Moreover, social media's influence on brand reputation and purchasing decisions has caught up with traditional channels. Official websites of companies with interactive functions and social websites with links to companies' official websites are more effective at brand promotion.
Ipsos' online survey was carried out early this year and received responses from 1,050 netizens in China. It showed that 29.2 percent of respondents knew of brands or companies via newspapers, 27.2 percent were made aware of them through blogs and bulletin board comments, 26.9 percent through micro blogs and 37.6 percent via the companies' official websites or social websites with links to the companies' websites.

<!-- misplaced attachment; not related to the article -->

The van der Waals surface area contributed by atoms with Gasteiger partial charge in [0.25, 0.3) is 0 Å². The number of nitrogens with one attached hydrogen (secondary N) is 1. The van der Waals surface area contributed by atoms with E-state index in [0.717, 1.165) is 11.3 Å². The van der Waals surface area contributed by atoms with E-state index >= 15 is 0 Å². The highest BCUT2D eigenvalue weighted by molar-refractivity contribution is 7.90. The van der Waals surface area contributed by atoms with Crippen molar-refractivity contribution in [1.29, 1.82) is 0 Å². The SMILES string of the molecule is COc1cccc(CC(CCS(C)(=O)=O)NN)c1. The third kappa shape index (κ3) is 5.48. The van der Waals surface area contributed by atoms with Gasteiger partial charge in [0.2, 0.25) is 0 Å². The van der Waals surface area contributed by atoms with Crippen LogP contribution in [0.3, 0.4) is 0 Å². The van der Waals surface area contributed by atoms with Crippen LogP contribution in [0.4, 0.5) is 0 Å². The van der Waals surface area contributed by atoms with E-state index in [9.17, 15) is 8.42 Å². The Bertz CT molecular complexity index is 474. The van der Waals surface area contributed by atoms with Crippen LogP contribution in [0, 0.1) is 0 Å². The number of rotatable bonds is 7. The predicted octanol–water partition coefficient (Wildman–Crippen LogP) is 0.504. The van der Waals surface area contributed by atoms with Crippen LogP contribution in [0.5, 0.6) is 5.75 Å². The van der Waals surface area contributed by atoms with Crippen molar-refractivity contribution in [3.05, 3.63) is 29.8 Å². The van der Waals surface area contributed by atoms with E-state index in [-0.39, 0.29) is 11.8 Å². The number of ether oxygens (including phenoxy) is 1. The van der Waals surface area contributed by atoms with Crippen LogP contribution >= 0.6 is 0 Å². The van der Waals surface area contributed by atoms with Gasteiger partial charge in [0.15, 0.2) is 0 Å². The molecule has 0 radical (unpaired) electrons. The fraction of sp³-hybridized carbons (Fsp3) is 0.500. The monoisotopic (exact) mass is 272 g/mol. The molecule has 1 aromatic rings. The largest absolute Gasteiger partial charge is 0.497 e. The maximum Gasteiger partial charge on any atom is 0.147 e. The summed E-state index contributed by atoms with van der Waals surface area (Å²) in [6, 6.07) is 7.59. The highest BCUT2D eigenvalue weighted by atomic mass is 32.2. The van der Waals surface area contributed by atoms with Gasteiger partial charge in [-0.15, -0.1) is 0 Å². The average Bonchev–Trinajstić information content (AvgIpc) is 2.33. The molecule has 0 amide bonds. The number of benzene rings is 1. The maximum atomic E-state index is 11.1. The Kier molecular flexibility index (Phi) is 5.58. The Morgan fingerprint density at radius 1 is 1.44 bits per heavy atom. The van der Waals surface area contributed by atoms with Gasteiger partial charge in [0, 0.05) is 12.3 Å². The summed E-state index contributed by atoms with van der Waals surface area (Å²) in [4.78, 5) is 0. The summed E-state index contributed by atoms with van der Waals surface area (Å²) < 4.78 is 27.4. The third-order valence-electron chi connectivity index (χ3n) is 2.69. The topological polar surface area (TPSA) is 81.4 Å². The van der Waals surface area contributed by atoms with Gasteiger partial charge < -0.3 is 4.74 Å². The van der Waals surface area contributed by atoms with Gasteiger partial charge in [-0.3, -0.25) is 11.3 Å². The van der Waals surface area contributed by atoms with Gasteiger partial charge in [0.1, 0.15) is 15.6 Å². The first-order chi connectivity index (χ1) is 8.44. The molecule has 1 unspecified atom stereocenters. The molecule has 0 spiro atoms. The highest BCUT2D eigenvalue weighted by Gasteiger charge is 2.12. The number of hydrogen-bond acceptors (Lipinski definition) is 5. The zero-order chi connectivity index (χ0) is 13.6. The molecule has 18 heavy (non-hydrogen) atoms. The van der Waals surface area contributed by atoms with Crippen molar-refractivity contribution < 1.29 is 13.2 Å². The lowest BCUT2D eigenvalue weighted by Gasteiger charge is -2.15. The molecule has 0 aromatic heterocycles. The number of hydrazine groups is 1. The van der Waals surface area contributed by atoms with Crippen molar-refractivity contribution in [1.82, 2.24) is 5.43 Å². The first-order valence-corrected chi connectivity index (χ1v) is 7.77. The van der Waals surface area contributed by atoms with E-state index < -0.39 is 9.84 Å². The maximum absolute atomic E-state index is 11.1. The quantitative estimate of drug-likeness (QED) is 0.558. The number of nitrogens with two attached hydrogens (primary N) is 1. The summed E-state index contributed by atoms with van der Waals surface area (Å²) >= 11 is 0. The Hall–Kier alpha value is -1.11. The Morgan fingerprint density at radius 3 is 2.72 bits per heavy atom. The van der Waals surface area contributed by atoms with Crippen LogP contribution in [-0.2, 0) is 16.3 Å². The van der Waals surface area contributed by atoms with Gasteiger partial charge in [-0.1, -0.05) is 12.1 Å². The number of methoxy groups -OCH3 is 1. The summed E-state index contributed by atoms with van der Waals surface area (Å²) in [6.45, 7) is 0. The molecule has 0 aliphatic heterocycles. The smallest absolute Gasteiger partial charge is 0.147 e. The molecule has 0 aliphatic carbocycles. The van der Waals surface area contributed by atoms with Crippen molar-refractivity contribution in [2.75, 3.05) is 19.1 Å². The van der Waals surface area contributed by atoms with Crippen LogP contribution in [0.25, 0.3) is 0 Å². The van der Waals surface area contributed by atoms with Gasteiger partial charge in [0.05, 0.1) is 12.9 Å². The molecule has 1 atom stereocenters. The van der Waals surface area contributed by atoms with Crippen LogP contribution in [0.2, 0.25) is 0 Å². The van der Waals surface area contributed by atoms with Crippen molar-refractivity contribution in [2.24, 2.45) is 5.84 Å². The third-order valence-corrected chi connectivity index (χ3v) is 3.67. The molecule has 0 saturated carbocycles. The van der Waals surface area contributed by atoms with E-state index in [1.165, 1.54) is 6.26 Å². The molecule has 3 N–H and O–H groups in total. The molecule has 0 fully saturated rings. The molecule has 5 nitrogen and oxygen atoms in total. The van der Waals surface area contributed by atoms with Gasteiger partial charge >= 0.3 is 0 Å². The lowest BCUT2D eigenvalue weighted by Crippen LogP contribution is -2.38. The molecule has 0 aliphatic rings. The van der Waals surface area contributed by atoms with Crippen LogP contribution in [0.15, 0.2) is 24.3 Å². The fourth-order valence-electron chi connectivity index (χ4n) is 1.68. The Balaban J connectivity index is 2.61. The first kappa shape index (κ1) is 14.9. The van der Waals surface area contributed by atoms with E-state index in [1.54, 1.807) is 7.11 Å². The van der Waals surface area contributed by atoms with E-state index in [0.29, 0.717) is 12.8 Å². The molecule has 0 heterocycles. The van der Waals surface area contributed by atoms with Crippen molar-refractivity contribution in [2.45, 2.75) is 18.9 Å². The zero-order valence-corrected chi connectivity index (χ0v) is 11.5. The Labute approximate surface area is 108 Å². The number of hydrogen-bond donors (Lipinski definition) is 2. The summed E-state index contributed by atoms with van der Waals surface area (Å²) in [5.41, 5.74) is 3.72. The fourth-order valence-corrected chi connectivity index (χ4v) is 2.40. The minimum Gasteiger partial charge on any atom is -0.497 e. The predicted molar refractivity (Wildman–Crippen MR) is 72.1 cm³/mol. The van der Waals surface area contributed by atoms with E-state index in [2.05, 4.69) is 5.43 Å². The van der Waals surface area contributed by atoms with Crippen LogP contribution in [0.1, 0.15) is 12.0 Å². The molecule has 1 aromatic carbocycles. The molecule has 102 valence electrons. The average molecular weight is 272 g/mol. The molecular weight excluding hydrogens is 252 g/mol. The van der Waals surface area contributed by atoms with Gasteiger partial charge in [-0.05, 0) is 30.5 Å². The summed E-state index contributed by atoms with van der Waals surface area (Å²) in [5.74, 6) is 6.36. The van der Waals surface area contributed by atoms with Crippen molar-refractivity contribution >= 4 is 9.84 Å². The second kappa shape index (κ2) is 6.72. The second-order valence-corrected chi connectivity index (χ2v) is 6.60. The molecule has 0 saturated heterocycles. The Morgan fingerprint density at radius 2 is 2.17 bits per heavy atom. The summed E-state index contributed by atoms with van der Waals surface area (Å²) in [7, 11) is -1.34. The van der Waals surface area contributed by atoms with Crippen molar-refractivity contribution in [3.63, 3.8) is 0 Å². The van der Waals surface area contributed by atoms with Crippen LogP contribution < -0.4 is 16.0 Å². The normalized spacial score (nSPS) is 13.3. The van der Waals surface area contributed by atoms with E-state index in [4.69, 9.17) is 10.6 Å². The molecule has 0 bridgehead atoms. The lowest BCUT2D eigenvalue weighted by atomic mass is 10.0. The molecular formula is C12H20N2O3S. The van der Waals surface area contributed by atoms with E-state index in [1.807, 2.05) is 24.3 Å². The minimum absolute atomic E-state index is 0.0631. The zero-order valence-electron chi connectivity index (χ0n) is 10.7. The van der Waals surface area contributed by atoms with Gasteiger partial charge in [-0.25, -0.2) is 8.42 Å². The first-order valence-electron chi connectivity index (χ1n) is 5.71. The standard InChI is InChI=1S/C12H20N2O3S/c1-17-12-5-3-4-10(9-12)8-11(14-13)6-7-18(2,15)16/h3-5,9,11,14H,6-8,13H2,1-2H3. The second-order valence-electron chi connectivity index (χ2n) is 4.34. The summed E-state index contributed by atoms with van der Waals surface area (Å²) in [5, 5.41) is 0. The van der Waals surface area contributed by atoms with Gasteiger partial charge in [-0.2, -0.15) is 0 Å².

Regarding the influence on purchasing intentions, 32.8 percent of the surveyed netizens said they were very driven by advertisements in shopping malls and shops as well as LED video ads in buildings, a total of 30.4 percent said their major motivation came from comments on blogs and bulletin boards, 24.5 percent were moved by weibo comments and 47.5 percent were guided by companies' official websites or social websites with links to companies' websites.
The numbers do not add up to 100 percent because some respondents cited more than one source.
Cai said he believes the accuracy, interactivity and word-of-mouth publicity are the main reasons that increase and consolidate the influence of social media.